Those cheesy, old photo booths from everybody's past, you know, the ones from strip malls and bus stations? Those old things are making a comeback. Suddenly they're trendy, they're hot, CBS News' Bill Whitaker reports.
"Probably because they're so old school, it's all of a sudden cool," says one young woman at a hip, L.A. bar. "I'm actually thinking of getting one of these in my house. Why not, right?"
Why not indeed? They're popping up everywhere else from L.A. hot spots so cool they don't need a name outside, to dark New York bars to Hollywood's new retro bowling alley.
"It's very hip," says Shelly Shulz, manager of Lucky Strike Lanes. "Paris Hilton's in there with her sister and that kind of crowd."
These days, the photo booths are about as ubiquitous as the celebrity heiress herself.
"She's in here all the time with her friends and her sister taking pictures," Shulz says of Hilton.
It's no mystery why Ms. Hilton wants to take her picture, but what's up with everybody else?
"It's really fun too, you know, especially when it's in a bar. You can get like all crazy and nuts," explains one man.
Just guess where this hot trend caught fire? Hollywood, of course. And this is the man many credit with lighting the match.
"It's an amazing invention," Brett Ratner says.
Brett Ratner is the director of the blockbuster "Rush Hour" movies and an all-around fun guy.
"When I bought this house, there was nothing in it and so I bought a bed, a refrigerator and a photo booth.
So in 2000, with his new house and photo booth, he started throwing parties for his Hollywood pals.
"The whole night they were in line for this photo booth. So at the end of the summer, I had hundreds and hundreds of pictures of my friends in funny poses," Ratner explains.
So many, in fact, he decided to make a book out of them: "Hilhaven Lodge," named after his Beverly Hills mansion. Candid, whacky, funny faces of famous friends: Ashton Kutcher , Brooke Shields, Danny Devito, model Heidi Klum, just to name a few.
"Heidi Klum, you know, did, you know, this part of her body and then this part of her body," Ratner says. "I was just blown away. The other person, Jude Law, he did something, which I couldn't figure out. He came in sideways. It's like someone's holding his legs and it really has been the center of the universe for this house. People just come over and spend hours. I mean, I have more pictures of Paris Hilton than anybody in history because she, ha ha, loves, you know, having her picture taken, as you know.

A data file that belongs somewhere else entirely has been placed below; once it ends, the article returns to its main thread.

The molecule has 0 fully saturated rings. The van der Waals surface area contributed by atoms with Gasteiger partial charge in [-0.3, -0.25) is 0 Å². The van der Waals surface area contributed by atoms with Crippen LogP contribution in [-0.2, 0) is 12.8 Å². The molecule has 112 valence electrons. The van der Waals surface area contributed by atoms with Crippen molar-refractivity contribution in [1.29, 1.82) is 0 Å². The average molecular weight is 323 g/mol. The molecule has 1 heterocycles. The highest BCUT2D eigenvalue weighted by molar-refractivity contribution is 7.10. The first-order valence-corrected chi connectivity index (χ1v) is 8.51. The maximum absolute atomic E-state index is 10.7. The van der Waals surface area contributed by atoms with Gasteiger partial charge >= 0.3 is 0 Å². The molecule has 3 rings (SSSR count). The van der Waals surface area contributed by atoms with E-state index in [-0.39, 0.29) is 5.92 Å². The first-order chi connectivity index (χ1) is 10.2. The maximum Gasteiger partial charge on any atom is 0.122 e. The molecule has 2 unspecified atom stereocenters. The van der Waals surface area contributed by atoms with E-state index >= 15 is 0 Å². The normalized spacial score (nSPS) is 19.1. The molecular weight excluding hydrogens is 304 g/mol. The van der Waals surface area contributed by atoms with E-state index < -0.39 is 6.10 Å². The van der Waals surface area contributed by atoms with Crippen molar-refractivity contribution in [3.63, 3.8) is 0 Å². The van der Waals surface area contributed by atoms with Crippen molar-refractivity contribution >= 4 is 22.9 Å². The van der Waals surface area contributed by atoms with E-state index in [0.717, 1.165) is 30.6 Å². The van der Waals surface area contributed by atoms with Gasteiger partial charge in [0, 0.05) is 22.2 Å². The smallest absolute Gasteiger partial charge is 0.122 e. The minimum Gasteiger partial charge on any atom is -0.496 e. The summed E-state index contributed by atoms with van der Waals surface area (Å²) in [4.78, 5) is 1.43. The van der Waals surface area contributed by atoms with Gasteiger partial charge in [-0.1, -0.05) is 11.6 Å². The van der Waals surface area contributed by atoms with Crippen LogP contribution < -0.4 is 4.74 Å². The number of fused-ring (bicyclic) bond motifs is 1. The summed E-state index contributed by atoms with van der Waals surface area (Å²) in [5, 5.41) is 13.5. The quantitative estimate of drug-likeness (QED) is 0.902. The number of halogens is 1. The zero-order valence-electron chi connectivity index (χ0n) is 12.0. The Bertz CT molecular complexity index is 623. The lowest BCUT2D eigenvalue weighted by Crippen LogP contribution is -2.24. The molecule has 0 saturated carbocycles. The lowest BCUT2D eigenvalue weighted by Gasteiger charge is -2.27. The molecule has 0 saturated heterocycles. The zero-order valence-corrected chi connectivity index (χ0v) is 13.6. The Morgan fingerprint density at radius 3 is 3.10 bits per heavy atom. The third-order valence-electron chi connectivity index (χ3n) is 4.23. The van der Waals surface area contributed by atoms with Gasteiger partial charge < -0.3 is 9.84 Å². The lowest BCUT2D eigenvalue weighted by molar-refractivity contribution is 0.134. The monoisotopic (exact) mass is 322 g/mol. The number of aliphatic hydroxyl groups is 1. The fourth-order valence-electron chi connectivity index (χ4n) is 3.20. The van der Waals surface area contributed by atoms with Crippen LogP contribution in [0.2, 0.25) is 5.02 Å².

"Really," a puzzled Whitaker asks?
And it spread from here. Director Quentin Tarantino bought a booth. Designer Tommy Hilfiger was inspired.
"In one of my famous parties, Tommy Hilfiger was there and he was like, "Wow!" And he called me up or had someone call me up the next day and say, 'Can we do a commercial based on the party I was at last night,'" Ratner recalls.
Now, these black and white picture strips are showing up everywhere. MTV put out a book of them. They're in the Sports Illustrated swimsuit edition. They were even the backstage buzz at this year's Golden Globe awards where the winners posed with Pat O'brien of "The Insider" television show.
"Pat probably stole that idea from me," Ratner says. "I don't know if he was ever here, but i'm sure he's very familiar with my booth. So, Pat owes me some money."
"It's all good news to Photo Me, which supplies the booths. Western regional manager Sonny Pham says demand has grown astronomically over the last three years.
"We also do once and sometimes twice a year for Hugh Heffner," Pham says. "We are on the Playboy mansion and the, you know, the technician who mans the booth there is always, you know excited to do that event," Pham quips.
Vintage photo collector Babbette Hines is taken aback by the photo booth's newfound popularity.
"I think I am surprised at how hip it's suddenly become," Hines says.
Hines fell in love with really old photo booth pictures from the 1920s, when the photo booth was first invented, through the depression and war years. Three years ago, she put her favorites in a book, entitled "Photobooth."
Asked if there is there any difference between the photos of this era and the ones today, Hines replies that, "I think the only difference is they're much more studied in the 20s and 30s and it wasn't until I think the late 30s, early 40s when people started to kind of yuck it up."
But one thing remains constant, she says.
"There's a curtain and you're alone in a little space by yourself and so you can be whoever you want to be in that space. You can be a little sexy, you can be goofy. You can be formal. You can be very serious, like you are defining yourself in the very moment of who you want to be and I think that really translates," Hines says.
As he enters a photo booth, Ratner says, "See this? All of a sudden you go in this little box and you and the camera are alone and no one is seeing you except the camera.
"It's very spontaneous and because of the lighting -- there's a front flash -- everybody looks good."
"Well, maybe not," Whitakers says as he peruses a snapshot of himself. "But they sure put a smile on Brett Ratner's face."
"Your idea is taking over the world," Whitakers tells Ratner.
"Yeah, exactly. Best buy I've ever made," Ratner says. "Nothing else could have afforded me the meaningful moments and more instant gratification than that simple, beaten up, magical booth."